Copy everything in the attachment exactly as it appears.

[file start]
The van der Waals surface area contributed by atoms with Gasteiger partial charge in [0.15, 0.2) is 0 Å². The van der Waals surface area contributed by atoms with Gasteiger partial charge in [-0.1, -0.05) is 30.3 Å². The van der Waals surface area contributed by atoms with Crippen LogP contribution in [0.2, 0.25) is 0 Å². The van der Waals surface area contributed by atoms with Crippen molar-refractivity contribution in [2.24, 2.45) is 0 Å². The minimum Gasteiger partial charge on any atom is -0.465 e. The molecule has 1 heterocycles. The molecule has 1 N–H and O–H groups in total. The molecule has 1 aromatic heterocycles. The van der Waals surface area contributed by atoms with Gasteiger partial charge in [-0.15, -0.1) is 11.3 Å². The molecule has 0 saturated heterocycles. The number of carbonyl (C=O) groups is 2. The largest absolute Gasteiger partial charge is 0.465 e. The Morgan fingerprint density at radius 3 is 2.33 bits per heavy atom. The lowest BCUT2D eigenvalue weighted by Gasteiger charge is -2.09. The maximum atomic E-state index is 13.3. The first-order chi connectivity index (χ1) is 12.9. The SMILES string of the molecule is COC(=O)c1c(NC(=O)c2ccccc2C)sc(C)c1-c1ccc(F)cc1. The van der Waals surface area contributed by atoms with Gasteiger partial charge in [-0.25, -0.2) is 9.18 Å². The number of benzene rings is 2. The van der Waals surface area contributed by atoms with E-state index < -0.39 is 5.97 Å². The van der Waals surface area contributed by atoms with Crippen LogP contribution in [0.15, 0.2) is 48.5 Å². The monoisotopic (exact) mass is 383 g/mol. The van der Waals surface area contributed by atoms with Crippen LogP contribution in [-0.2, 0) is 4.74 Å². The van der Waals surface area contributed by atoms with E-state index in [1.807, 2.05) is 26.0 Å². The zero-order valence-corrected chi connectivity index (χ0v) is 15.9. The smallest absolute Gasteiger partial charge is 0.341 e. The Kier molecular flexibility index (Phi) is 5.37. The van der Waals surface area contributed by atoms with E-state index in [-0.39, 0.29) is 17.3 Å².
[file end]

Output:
The van der Waals surface area contributed by atoms with Gasteiger partial charge in [0.15, 0.2) is 0 Å². The van der Waals surface area contributed by atoms with Gasteiger partial charge in [-0.1, -0.05) is 30.3 Å². The van der Waals surface area contributed by atoms with Crippen LogP contribution in [0.2, 0.25) is 0 Å². The van der Waals surface area contributed by atoms with Crippen molar-refractivity contribution in [2.24, 2.45) is 0 Å². The minimum Gasteiger partial charge on any atom is -0.465 e. The molecule has 1 heterocycles. The molecule has 1 N–H and O–H groups in total. The molecule has 1 aromatic heterocycles. The van der Waals surface area contributed by atoms with Gasteiger partial charge in [-0.15, -0.1) is 11.3 Å². The molecule has 0 saturated heterocycles. The number of carbonyl (C=O) groups is 2. The largest absolute Gasteiger partial charge is 0.465 e. The Morgan fingerprint density at radius 3 is 2.33 bits per heavy atom. The lowest BCUT2D eigenvalue weighted by Gasteiger charge is -2.09. The maximum atomic E-state index is 13.3. The first-order chi connectivity index (χ1) is 12.9. The SMILES string of the molecule is COC(=O)c1c(NC(=O)c2ccccc2C)sc(C)c1-c1ccc(F)cc1. The van der Waals surface area contributed by atoms with Gasteiger partial charge in [-0.25, -0.2) is 9.18 Å². The number of benzene rings is 2. The van der Waals surface area contributed by atoms with E-state index < -0.39 is 5.97 Å². The van der Waals surface area contributed by atoms with Crippen LogP contribution in [0.15, 0.2) is 48.5 Å². The monoisotopic (exact) mass is 383 g/mol. The van der Waals surface area contributed by atoms with Crippen LogP contribution in [-0.2, 0) is 4.74 Å². The van der Waals surface area contributed by atoms with E-state index in [1.807, 2.05) is 26.0 Å². The zero-order valence-corrected chi connectivity index (χ0v) is 15.9. The smallest absolute Gasteiger partial charge is 0.341 e. The Kier molecular flexibility index (Phi) is 5.37. The van der Waals surface area contributed by atoms with E-state index in [-0.39, 0.29) is 17.3 Å².